Last week we started a series of articles on container technologies explaining how to build container blocks. Today we continue with Docker Machine Fundamentals.
Docker has a client server-architecture. The Client sends the command to the Docker Host, which runs the Docker Daemon. Both the Client and the Docker Host can be in the same machine, or the Client can communicate with any of the Docker Hosts running anywhere, as long as it can reach and access the Docker Daemon.
If you're running Docker for Mac or Windows, or you have Docker Toolbox installed, Docker Machine will be available on your workstation automatically. With Docker Machine, we will be deploying an instance on DigitalOcean and installing Docker there. To do so, we would first create our API key from DigitalOcean, with which we can programmatically deploy an instance on DigitalOcean.
After getting the token, we will be exporting that in an environment variable called “DO_TOKEN”, which we will be using in the “docker-machine” command line, in which we are using the “digitalocean” driver and creating an instance called “dockerhost”.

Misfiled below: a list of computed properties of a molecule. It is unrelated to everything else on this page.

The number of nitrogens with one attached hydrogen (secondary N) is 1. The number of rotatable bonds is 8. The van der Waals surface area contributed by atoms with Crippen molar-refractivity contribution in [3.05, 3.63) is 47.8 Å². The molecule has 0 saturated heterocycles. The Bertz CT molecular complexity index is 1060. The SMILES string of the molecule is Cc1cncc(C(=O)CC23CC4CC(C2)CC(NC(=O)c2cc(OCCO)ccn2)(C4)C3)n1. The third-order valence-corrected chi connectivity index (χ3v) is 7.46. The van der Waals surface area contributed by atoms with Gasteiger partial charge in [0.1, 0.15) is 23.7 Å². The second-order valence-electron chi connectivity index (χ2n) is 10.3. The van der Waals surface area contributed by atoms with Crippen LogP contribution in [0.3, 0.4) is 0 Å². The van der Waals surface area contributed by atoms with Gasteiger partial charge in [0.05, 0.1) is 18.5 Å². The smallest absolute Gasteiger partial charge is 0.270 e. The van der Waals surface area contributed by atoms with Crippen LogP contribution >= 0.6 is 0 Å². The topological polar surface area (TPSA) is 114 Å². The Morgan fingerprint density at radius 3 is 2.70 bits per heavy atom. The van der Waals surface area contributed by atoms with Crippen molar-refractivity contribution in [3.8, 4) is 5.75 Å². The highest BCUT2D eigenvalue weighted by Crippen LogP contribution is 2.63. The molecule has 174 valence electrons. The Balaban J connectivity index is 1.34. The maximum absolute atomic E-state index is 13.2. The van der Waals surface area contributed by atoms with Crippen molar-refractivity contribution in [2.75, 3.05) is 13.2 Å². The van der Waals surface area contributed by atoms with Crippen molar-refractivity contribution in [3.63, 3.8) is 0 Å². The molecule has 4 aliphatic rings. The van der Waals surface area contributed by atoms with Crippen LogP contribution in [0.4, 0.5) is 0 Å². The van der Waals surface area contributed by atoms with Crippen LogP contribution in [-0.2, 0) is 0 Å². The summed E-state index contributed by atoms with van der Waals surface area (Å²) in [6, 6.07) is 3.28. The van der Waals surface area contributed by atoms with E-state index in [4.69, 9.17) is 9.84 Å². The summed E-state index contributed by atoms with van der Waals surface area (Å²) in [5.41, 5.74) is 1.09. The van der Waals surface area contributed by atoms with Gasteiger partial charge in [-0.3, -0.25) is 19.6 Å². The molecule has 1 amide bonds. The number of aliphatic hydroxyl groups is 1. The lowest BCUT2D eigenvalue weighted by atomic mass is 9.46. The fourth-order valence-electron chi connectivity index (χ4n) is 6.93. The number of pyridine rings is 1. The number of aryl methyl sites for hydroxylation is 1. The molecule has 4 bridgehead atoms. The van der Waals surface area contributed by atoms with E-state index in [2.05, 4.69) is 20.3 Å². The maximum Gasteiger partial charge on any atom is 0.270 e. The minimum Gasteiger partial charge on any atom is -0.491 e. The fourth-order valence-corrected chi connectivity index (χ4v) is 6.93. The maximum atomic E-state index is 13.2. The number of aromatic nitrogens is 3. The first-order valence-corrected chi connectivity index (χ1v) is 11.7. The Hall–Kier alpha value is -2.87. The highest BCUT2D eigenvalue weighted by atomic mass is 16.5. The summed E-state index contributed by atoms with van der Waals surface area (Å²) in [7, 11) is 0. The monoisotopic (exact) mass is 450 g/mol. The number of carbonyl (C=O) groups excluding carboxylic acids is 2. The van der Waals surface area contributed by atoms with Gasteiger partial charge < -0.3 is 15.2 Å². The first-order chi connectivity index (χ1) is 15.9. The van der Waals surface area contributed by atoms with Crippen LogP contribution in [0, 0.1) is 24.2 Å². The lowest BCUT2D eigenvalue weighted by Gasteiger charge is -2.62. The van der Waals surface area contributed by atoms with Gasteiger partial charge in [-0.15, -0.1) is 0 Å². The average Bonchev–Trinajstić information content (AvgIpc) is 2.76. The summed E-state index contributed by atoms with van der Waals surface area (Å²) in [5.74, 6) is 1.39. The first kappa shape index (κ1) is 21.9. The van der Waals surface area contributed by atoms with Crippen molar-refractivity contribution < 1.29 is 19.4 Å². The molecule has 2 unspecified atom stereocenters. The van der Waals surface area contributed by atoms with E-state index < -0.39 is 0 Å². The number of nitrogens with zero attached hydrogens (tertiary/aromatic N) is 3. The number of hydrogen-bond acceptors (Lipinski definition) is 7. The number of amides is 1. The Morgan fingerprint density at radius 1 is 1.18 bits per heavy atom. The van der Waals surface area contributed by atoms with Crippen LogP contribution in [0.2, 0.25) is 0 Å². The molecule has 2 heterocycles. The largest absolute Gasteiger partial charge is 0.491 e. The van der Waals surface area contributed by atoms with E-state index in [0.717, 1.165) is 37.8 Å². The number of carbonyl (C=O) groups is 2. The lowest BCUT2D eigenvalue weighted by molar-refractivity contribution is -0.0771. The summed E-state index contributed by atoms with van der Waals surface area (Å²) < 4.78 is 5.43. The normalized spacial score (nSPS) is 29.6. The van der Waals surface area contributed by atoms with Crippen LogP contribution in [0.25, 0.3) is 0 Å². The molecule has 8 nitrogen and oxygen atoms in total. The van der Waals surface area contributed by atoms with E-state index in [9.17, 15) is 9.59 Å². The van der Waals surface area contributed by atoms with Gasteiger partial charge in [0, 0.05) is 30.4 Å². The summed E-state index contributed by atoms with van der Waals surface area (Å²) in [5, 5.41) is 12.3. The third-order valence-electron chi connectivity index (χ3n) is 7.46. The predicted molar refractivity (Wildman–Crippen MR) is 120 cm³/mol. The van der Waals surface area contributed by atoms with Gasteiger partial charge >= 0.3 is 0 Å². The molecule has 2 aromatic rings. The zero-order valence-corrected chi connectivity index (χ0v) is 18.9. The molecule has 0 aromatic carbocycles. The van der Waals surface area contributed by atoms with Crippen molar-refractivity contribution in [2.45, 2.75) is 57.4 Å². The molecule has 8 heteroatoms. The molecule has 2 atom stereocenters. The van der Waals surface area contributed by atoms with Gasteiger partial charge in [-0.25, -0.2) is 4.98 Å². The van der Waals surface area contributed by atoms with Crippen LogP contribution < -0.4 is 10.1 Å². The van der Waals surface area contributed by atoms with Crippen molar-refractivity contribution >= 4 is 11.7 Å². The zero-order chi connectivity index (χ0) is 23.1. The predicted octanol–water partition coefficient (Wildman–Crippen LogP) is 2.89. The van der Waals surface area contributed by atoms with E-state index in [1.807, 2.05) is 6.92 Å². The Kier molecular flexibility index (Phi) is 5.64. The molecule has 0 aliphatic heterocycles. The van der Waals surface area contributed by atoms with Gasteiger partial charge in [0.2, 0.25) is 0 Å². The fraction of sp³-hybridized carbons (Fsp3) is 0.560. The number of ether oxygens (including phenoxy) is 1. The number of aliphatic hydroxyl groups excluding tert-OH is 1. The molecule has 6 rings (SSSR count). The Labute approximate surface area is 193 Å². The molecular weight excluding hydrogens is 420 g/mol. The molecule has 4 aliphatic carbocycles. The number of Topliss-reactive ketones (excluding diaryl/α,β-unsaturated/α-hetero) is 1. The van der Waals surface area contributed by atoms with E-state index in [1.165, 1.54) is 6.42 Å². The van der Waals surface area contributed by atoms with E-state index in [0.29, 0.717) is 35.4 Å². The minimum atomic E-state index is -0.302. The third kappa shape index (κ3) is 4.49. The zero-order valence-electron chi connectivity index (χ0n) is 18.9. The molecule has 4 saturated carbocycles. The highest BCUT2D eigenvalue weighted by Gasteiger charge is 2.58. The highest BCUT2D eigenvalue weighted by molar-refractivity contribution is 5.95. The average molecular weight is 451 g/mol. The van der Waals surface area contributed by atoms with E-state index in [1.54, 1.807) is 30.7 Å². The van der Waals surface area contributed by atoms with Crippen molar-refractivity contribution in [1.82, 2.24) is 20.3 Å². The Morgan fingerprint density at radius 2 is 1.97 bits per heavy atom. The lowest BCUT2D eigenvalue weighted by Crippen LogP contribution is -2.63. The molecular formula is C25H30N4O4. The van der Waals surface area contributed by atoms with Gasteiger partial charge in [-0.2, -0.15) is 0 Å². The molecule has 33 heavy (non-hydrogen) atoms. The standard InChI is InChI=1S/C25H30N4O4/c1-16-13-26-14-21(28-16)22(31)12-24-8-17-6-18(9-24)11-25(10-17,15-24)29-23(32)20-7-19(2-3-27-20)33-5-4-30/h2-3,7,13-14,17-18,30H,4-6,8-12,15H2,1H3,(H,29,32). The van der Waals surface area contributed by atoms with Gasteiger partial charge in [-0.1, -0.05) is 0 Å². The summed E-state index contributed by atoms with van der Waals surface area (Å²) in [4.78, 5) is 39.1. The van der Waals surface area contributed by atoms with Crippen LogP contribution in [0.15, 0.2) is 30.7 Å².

Docker Machine will then create an instance on DigitalOcean, install Docker on that, and configure the secure access between the Docker Daemon running on the “dockerhost” and our client, which is on our workstation. Next, you can use the “docker-machine env” command with our installed host, “dockerhost”, to find the respective parameters with which you can connect to the remote Docker Daemon from your Docker Client.
With the “eval” command, you can export all the environment variables with respect to your “dockerhost” to your shell. After you export the environment variables, the Docker Client on your workstation will directly connect with the DigitalOcean instance and run the commands there.
For additional details, watch the videos in the original article.